I started reading the Hannah Swensen mystery series several months ago based on the recommendation of a friend, and even though I wasn’t particularly overawed by author Joanne Fluke’s writing style, I find that these types of novels are good enough to listen to on my iPod during workouts or house cleaning sessions. Once I discovered that my public library stocks the audiobooks and I could get them for free, I decided to keep going with the series.
That’s how I recently came to finish Blueberry Muffin Murder, the third Hannah Swensen mystery from Fluke. Like its predecessors, the book follows a pretty specific formula, which almost makes me think that Fluke has a template or something for these novels. As they say, familiarity breeds contempt, and since I felt that I’d read it all before in Fluke’s previous books, I didn’t enjoy Blueberry Muffin Murder very much at all.
Plot summary (with possible spoilers): It’s time for the First Annual Lake Eden Winter Carnival, an event designed to boost the town’s usually sluggish winter economy. Hannah Swensen, owner of The Cookie Jar, welcomes the extra business now that the holiday rush is over. She’ll be baking cookies for all of the hospitality tents, and has also been asked to escort TV cooking show personality Connie MacIntyre, who had agreed to put in an appearance at the Winter Carnival in order to promote her cookbooks and her new shop at the local mall, around to the various Carnival venues.
Though everyone else in Lake Eden seems starstruck whenever they encounter Connie Mac, Hannah sees right through the glamor and glitz to the egotistical, domineering control freak within. Connie Mac bosses people around, fires staff members on a whim, and is a master manipulator. So when she’s found dead in the kitchen of The Cookie Jar, with one of Hannah’s famous blueberry muffins in hand, there’s no lack of potential suspects.
Of course, Hannah discovers the body and since the murder occurred in her place of business, she feels she has every right to get involved in the investigation, despite objections from detectives Bill Todd (her brother-in-law) and Mike Kingston (her sometime boyfriend). As with the last two novels, everyone Hannah questions actually gives her answers, so it’s no surprise that she manages to solve the case well before Bill and Mike — who are noticeably absent from the action.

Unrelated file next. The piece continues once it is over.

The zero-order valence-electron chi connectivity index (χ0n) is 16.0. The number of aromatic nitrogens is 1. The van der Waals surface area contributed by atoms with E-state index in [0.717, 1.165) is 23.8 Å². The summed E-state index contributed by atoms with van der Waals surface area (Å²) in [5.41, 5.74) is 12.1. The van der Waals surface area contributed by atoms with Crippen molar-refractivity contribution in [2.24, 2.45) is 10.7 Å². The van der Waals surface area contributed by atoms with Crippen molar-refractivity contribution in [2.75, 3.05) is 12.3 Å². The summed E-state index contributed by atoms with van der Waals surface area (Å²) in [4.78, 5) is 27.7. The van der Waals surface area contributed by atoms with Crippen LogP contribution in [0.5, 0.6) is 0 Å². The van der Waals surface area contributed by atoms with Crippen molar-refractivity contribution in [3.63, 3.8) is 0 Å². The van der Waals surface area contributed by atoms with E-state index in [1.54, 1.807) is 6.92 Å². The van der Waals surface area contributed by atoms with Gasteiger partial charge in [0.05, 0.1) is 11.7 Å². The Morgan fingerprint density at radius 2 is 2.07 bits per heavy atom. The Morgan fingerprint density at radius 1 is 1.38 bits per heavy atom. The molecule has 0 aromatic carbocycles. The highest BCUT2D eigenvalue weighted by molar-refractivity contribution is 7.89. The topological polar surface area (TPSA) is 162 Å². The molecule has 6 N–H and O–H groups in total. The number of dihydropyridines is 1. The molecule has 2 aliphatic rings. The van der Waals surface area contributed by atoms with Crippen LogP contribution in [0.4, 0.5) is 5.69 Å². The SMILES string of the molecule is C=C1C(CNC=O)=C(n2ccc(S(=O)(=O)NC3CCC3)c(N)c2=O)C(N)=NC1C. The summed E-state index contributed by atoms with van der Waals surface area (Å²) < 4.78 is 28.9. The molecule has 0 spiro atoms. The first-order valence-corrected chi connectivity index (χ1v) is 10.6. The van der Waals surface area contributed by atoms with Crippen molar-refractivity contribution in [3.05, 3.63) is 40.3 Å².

As with the two previous novels in the series, there aren’t any real twists or turns along the way. Just the usual routine of Hannah (and Andrea) identifying suspects, establishing timelines, and questioning suspects in order to eliminate them from the list immediately.
My Reaction: As I said above, there is definitely a formula to the Hannah Swensen series, and it’s starting to wear out its welcome. I’m not sure if this is the norm for so-called “cozy mysteries” or not, but I don’t really like this approach. For instance, why does Hannah always have to be the one to find the bodies of the murder victims? I understand that Fluke is mainly going for laughs with this particular angle (as evidenced by Doris’s repeated exhortations for Hannah to just stop it already), but this has moved beyond ridiculous and into eyeroll territory. Please don’t tell me Fluke continues this trend in every single book.
Another thing I don’t get is why nobody even raises an eyebrow about all the murders in Lake Eden. It seems that only six months or so have passed during the first three books of the series, meaning that there have been six or seven bodies found in that time. Wouldn’t this unusually high number of murders put a sleepy town like Lake Eden, MN in the national news? I find it hard to believe that no one thinks it’s odd that all of these murders are taking place in such an unlikely location. Yeah, these novels aren’t supposed to reflect “real life”, but still….
Also, I’m beginning to get annoyed with the way Fluke constantly hammers people over the head with certain points that she wants to communicate. Like with Andrea’s pregnancy thing. How many scenes did we have to have of Andrea pigging out on french fries, donuts, pancakes, cookies, and other junk food? She’s pregnant, we get it already!
And again, Fluke’s choice to make four-year-old Tracy sound completely unlike any other child out there just boggles my mind. A typical question from this kid is, “Why are you grinning like that, Aunt Hannah?” Who uses the word “grinning” instead of “smiling”? Not 4-year-old kids, that’s for sure. It’s one of those words that appears far more often in print than in spoken conversation — but not in Fluke’s world. Yet another eyeroll-inducing moment in a book chock full of them.
Overall, I was extremely disappointed by Blueberry Muffin Murder. I don’t read Fluke’s books expecting to be treated to a masterpiece, but I don’t want something straight off the assembly line either. Use the cookie cutters for your dessert recipes, not your novels!